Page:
There are at least three veteran options for Blues GM Doug Armstrong to pursue as the NHL free agent signing period begins on Saturday. (Bill Greenblatt/UPI)

By Nicholas Hand

The NHL’s unrestricted free agent signing period begins at 11 a.m. St. Louis time on Saturday and the Blues are expected to be active in hopes of landing another forward to address their remaining needs up front.

First, let’s break down the Blues salary cap space entering Saturday morning. The Blues currently have 18 players signed totaling nearly $64.2 million towards the $75 million salary cap, leaving $10.8 million in cap space.

With high-profile restricted free-agent defenseman Colton Parayko still to sign along with newly acquired restricted free-agent forward Oskar Sundqvist, the Blues will still have three open spaces available on the active 23-man roster.

Parayko will likely receive a $4 million to $6 million average annual value (AAV) contract depending upon the length of the deal. If the Blues and Parayko agree to a shorter-term deal, Parayko will likely be looking at a contract in the $4 million to $5 million range. If the Blues can lock Parayko into a longer-term deal, it will likely advance past the $5.5 million to $6 million range.

It is also important to note that Parayko is arbitration eligible, and the Blues and Parayko could elect for arbitration if the sides are unable to reach an agreement in July.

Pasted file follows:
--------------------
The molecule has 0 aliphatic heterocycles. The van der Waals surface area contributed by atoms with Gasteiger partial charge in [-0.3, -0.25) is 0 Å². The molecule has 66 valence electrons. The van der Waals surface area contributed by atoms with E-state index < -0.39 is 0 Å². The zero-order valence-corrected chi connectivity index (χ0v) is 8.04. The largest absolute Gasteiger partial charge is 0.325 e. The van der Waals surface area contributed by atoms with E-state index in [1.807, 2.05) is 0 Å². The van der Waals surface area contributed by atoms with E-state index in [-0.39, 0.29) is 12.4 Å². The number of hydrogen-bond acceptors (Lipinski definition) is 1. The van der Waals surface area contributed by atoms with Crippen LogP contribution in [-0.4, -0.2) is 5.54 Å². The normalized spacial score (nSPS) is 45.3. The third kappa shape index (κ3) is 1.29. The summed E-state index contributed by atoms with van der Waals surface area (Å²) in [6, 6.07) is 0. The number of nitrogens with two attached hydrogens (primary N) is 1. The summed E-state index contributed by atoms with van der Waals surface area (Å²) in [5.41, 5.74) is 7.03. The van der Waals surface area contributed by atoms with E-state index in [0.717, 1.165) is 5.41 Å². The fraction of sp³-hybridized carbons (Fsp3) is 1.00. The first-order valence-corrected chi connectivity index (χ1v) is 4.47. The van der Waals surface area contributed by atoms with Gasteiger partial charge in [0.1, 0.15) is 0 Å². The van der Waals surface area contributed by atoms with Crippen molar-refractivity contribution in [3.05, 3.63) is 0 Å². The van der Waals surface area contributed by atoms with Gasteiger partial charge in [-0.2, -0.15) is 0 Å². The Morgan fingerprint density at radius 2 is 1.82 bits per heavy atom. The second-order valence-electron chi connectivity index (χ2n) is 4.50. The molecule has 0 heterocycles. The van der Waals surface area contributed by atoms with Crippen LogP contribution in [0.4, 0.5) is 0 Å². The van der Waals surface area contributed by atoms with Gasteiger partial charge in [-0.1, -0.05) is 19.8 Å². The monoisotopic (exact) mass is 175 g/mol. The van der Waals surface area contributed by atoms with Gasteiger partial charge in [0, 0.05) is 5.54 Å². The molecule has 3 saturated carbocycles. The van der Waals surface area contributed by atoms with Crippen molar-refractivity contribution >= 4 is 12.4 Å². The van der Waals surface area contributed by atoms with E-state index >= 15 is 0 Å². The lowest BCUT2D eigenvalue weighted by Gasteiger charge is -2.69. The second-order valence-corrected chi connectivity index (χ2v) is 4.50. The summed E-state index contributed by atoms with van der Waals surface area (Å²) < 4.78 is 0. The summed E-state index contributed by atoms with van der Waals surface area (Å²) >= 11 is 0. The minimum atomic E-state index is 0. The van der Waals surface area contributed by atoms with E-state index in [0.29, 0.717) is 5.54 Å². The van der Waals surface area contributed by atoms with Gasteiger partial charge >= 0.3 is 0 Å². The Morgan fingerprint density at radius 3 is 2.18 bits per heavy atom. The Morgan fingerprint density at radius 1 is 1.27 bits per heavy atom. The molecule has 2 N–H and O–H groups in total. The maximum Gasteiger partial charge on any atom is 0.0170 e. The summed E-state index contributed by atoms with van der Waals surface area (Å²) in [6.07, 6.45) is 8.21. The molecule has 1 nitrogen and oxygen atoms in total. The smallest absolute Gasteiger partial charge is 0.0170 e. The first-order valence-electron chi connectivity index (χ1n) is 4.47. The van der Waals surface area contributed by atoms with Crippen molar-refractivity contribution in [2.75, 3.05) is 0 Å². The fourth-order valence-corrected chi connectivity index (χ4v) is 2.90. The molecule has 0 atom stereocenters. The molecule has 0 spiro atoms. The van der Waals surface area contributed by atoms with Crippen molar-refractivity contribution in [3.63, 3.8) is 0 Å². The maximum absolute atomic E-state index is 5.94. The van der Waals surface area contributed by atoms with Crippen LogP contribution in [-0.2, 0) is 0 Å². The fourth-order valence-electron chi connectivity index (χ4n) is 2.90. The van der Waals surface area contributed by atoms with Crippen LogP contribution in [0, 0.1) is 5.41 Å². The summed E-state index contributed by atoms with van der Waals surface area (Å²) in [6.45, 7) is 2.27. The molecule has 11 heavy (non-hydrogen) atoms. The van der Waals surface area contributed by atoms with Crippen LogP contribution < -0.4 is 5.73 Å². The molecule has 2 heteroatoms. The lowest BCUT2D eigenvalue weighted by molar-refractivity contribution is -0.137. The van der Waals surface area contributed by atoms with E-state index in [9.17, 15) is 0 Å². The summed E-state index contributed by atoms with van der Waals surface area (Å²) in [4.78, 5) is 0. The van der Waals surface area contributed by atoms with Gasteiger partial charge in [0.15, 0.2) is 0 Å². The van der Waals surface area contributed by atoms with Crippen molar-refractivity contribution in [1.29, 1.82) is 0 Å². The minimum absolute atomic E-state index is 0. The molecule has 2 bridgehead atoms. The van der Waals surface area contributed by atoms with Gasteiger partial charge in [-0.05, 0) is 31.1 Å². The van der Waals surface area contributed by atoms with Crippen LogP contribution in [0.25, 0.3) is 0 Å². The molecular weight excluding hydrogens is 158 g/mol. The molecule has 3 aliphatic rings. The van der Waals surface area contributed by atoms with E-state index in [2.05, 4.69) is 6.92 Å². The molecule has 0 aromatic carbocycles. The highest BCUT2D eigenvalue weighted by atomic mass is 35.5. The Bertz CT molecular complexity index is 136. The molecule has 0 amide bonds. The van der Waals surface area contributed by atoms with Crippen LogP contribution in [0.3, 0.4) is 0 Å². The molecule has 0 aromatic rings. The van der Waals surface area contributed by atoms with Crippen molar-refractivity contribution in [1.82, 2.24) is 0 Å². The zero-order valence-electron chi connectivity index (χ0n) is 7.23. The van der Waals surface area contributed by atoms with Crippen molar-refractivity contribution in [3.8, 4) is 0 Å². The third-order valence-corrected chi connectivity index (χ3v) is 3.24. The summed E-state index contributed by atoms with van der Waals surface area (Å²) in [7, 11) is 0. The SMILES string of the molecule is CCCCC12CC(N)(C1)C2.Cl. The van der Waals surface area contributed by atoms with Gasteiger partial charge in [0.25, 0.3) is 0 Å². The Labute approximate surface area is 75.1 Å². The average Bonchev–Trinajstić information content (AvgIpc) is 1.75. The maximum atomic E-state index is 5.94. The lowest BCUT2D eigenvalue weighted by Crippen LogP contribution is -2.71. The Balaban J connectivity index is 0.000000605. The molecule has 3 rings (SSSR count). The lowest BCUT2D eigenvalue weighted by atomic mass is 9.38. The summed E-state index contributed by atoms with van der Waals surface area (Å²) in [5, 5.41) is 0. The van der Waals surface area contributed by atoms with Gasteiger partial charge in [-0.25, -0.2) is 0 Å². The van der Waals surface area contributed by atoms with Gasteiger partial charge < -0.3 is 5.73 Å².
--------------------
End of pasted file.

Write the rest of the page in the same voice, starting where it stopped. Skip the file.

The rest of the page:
Sundqvist should be a simple negotiation somewhere in the range of $900,000 to $1 million for the restricted free-agent without arbitration rights.

Along with another likely entry-level contract on the salary cap, the Blues will have roughly $3.5 million to $4.5 million of salary cap space for unrestricted free agency entering Saturday without any additional moves this off-season. Per the collective bargaining agreement, NHL teams are also allowed to exceed the maximum salary cap by 10 percent during the off-season but must be cap compliant by the start of the regular season.

The Blues have an immediate need for a scoring line right-winger and there are several potential targets the Blues coul sign on Saturday. In addition, while newly-acquired forward Brayden Schenn is currently penciled in to play center, Schenn is comfortable at all three forward positions and could slide over to right wing if the Blues find another center in free agency.

Here is a look at who should be the top three free-agent targets for the Blues at forward:

1. Justin Williams, right wing

The 35-year-old Williams is coming off another productive season with the Washington Capitals, scoring 24 goals and 48 points in the 2016-17 season. Nicknamed “Mr. Game Seven” for his knack for clutch goals in deciding game sevens in the Stanley Cup playoffs, the Blues would be thrilled to gain his postseason experience and Cup-winning pedigree.

Williams’ main desire is to win another championship and he will likely take less than market value for the team and fit he feels is best to hoist another Stanley Cup. Williams took less the last time he was in free agency in 2015, signing with the Capitals on a two-year deal for $3.25 million AAV.

Williams is an attractive target for the Blues because he would fill a role similar to Troy Brouwer from two seasons ago, but with additional goal production. With Brouwer, the Blues had a terrific line of Robby Fabbri-Paul Stastny-Brouwer and the addition of Williams would likely reignite the chemistry of Fabbri and Stastny on his line.

2. Joe Thornton, center

The soon to be 38-year old Thornton is coming off knee surgery but remains one of the league’s best passing centers. Thornton only had seven goals last season but his 43 assists were the most of any unrestricted free agent.